HEX LIFE ed by Christopher Golding and Rachel Autumn Deering. Review.

HEX LIFE ed by Christopher Golding and Rachel Autumn Deering

Titan, 384 page HC, £17.99

Reviewed by Pauline Morgan

Over the last few decades, vampires and werewolves have been given a makeover. No longer can they be regarded entirely as evil and scary, something to be feared – although there are still times when this is the case. Now it is the turn of witches. Traditionally, the witch has been portrayed as an old woman who lives alone in the wood with her familiar (often a cat) and is in league with the devil. At least, that is how the authorities taught the righteous. These women were scapegoats though the women in a community often knew better. In fiction, one of the best rehabilitations was by Terry Pratchett in his Discworld novels. Most supernatural urban fantasy tends to give witches only minor roles.

This anthology goes some way to correct this but within the range of approaches, don’t expect all these witches to be on the side of humanity. ‘The Night Nurse’ by Sarah Langan is an example of a wicked witch in a contemporary setting. Esme is struggling after her third child is born, so when Wendy offers her services as a night nurse allowing both Esme and her husband to sleep, it seems like a godsend. Unfortunately, Esme doesn’t ask what the payment is for the service. In ‘Bless Your Heart’ by Hillary Monahan, it is not the mother, Audrey, who is struggling but her son. It is easier to sympathise with the witch who only wants to stop the bullying when all legal avenues are closed to her.

Some of the authors here have looked at fairy tale and folklore for their inspiration. ‘The Debt’ by Ania Ahlborn uses the Slavic entity Baba Yaga in her story in which Karolin is taken by her father, supposedly to visit her grandparents in Poland but in reality, to pay a debt, he had incurred as a boy. Another witch living is a cottage in the woods can be found in ‘The Deer Wife’ by Jennifer Mc Mahon is a gentle story. Julie, the narrator, has been developing a relationship with the witch, who can transform herself into a deer, from before her husband died. Now, with her son grown, she is thinking it time to leave the family home. Everyone knows the story of Snow White and her wicked witch of a stepmother. ‘How To Become A Witch Queen’ by Theodora Goss picks up Snow White’s story twenty years later on the death of her husband, showing that ‘happy ever after’ is a finite length of time.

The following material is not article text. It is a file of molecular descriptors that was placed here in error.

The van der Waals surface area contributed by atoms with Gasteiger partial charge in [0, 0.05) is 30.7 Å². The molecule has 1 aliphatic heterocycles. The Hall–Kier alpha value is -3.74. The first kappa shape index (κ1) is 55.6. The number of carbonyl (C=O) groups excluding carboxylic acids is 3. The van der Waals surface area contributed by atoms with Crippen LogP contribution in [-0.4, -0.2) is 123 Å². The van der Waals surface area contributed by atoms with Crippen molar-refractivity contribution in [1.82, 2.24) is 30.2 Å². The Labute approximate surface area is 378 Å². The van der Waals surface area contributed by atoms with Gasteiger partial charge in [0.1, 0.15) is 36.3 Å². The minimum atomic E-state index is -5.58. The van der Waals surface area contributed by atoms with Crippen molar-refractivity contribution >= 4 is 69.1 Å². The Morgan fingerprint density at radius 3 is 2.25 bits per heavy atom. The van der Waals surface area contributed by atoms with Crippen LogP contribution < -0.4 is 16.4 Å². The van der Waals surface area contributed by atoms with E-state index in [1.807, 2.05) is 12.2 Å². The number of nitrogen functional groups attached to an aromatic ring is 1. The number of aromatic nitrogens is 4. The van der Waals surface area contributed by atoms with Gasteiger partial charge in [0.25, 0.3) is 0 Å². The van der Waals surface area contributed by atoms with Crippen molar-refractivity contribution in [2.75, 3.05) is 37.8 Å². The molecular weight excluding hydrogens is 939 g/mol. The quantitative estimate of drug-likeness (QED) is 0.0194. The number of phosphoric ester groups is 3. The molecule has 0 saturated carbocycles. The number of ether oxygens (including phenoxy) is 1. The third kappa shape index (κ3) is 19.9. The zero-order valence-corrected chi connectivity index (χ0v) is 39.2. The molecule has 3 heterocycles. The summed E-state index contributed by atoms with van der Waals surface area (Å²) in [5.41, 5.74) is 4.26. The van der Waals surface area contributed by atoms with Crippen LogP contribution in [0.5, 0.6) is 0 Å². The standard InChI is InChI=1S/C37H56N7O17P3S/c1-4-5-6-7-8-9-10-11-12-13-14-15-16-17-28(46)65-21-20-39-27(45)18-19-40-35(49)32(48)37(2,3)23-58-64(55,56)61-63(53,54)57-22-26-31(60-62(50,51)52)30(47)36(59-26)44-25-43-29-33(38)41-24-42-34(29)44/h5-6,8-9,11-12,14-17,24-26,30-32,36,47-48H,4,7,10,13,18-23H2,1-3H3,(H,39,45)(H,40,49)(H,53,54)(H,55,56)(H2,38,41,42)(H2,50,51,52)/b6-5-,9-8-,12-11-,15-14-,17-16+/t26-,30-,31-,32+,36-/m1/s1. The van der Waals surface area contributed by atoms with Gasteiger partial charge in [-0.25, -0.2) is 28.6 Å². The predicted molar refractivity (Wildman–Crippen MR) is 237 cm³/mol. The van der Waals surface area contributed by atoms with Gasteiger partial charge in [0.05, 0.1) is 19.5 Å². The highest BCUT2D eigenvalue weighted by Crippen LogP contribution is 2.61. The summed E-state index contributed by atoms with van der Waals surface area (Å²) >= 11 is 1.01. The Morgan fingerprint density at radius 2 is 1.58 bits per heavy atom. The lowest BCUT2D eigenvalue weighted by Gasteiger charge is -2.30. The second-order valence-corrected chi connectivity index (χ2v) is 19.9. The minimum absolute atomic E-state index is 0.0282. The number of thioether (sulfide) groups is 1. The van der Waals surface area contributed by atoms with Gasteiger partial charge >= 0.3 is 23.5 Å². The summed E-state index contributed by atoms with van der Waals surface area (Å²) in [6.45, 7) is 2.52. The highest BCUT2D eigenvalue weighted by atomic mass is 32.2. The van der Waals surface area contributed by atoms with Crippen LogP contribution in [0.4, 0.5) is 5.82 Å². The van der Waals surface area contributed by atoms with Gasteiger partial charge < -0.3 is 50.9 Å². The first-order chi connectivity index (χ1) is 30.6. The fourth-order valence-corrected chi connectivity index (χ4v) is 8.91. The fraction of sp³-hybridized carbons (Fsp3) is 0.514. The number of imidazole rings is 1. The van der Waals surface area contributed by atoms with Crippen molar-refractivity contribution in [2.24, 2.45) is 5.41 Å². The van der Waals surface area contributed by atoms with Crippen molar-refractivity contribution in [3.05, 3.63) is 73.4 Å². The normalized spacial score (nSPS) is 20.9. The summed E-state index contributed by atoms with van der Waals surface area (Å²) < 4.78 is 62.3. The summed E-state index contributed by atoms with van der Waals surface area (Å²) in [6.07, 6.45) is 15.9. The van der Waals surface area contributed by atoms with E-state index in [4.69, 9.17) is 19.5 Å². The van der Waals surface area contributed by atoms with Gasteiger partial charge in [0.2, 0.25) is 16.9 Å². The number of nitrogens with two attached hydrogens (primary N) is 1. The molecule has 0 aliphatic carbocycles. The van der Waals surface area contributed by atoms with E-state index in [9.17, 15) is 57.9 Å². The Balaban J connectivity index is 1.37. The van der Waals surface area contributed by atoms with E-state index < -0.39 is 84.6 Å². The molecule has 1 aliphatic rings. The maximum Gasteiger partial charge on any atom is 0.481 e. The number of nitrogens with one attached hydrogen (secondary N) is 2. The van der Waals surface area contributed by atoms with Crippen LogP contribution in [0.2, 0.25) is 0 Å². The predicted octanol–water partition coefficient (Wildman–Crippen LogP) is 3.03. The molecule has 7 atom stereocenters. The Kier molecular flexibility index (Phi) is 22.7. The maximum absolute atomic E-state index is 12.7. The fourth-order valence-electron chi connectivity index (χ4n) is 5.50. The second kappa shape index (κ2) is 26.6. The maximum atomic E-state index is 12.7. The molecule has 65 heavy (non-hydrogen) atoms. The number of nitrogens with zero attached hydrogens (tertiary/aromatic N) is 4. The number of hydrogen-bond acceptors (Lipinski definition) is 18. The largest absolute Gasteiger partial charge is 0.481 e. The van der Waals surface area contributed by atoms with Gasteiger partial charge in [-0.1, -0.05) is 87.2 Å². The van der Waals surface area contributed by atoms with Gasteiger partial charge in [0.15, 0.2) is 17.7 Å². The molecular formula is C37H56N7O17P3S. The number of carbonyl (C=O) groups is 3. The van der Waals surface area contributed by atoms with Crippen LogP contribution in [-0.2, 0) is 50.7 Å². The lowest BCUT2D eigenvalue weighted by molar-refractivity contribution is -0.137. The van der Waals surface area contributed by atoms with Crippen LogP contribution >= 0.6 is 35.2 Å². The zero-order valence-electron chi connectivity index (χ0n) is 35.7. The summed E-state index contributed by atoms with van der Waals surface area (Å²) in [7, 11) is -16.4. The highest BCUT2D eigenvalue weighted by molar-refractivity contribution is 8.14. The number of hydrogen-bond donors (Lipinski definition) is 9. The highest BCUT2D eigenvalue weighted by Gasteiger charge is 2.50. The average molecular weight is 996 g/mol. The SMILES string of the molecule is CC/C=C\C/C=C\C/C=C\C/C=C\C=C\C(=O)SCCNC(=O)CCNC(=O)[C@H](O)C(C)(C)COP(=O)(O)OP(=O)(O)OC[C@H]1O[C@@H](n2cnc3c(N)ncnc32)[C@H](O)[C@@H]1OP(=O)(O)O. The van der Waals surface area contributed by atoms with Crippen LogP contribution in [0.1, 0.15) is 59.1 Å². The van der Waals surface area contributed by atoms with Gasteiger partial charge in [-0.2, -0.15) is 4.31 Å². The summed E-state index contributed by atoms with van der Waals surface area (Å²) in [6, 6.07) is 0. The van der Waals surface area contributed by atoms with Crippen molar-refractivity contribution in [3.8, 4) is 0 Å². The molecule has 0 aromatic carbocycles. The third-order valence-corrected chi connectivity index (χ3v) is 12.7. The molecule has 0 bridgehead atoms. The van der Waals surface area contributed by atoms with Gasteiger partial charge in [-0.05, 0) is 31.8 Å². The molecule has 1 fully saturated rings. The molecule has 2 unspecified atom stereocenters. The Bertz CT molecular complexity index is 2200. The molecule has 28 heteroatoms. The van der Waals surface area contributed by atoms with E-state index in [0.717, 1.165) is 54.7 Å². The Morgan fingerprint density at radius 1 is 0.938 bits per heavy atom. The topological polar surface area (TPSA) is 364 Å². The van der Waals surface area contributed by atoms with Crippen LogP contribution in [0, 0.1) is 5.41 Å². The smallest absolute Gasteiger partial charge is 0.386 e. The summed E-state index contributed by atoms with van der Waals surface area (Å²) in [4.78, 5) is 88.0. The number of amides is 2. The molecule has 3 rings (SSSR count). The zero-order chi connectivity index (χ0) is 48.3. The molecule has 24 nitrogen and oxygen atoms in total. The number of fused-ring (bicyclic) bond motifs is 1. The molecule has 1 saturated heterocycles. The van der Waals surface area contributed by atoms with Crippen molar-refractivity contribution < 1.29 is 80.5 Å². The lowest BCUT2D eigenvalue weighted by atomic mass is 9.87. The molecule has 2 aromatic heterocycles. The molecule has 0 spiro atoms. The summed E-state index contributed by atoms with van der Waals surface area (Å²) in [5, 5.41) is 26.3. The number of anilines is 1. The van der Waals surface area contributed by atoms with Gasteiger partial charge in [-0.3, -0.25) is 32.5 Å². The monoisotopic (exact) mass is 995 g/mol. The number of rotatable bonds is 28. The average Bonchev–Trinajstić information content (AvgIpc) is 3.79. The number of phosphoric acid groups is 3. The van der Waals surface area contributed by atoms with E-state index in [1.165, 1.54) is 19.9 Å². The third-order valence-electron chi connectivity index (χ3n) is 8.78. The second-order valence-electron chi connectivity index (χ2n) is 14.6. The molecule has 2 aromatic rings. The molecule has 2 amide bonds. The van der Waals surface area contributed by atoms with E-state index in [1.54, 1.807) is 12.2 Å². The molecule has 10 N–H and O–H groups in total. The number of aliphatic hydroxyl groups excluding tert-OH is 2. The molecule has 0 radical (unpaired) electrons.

Witches are often kindly members of the community, looking out for those less fortunate; it is their contemporaries that give them a bad reputation. The four widows that live together in Angela Slater’s ‘Widows’ Walk’ watch out for the disadvantaged in the community. In this case, it is Chelsea Bloom, who has an appalling home life. The four women decide that something needs to be done. Another situation where an unfortunate girl is befriended by a witch is ‘Gold Among The Black’ by Alma Katsu. Greta is an orphan who has a tentative job at the local castle. She always leaves to sleep in the woods as her dog wouldn’t be allowed to stay with her if she slept in the castle, and is one of the few male witches in this volume. The other is Paul Baker in ‘The Dancer’ by Kristin Dearborn who is called in to help Ani, the dancer of the title. She is being haunted, and her parents want it to stop. In contrast, Shea, in ‘Haint Me Too’ by Chesya Burke, wants to be possessed by the ghost. This is a delightful story, referencing a ghost story from the American South and set in that time where slaves had been freed but were exploited by the plantation owners.

            Many of the writers here are drawing on their heritage and producing stories with a ring of authority and confidence about them. Another that does this is Tananarive Due in ‘Last Stop On Route Nine’. Charlotte and her cousin Kai have been to her grandmother’s funeral and are trying to find their way to the place where the wake is being held. Getting lost, they find themselves in a past where attitudes were different and flattening the memorial of the husband of a ‘white’ witch by parking badly, was not a good idea.

            While some cultures have a belief in witchcraft, in others there is a denial, so when the narrator in Amber Benson’s ‘This Skin’ confesses her crimes to the police and isn’t believed.

            When an author is already known for novels set in the world of supernatural beings, that might include witches there is a temptation to produce a story involving characters that will be familiar to followers of their work. Three of the stories in this volume are of this kind; by Kelley Armstrong, Rachel Caine and Sherrilyn & Madaug Kenyon. For those following their respective series, they will appreciate how the stories fit with well-loved characters. Others will miss the nuances of the dynamics between them.

            Have these stories rehabilitated the witch? To some extent, though there is still a feeling that the witch tends to waver towards the dark side. Interestingly, with the exception of Madaug Kenyon (who is in collaboration with his mother), all the authors in this anthology are female. This may have been deliberate on the part of the editors, though this reinforces the idea that witchcraft is a female pursuit and can be best understood by female writers. Thus it is curious that one of the co-editors is male.

That said, there are interesting concepts within these stories, and there will be something that everyone can appreciate.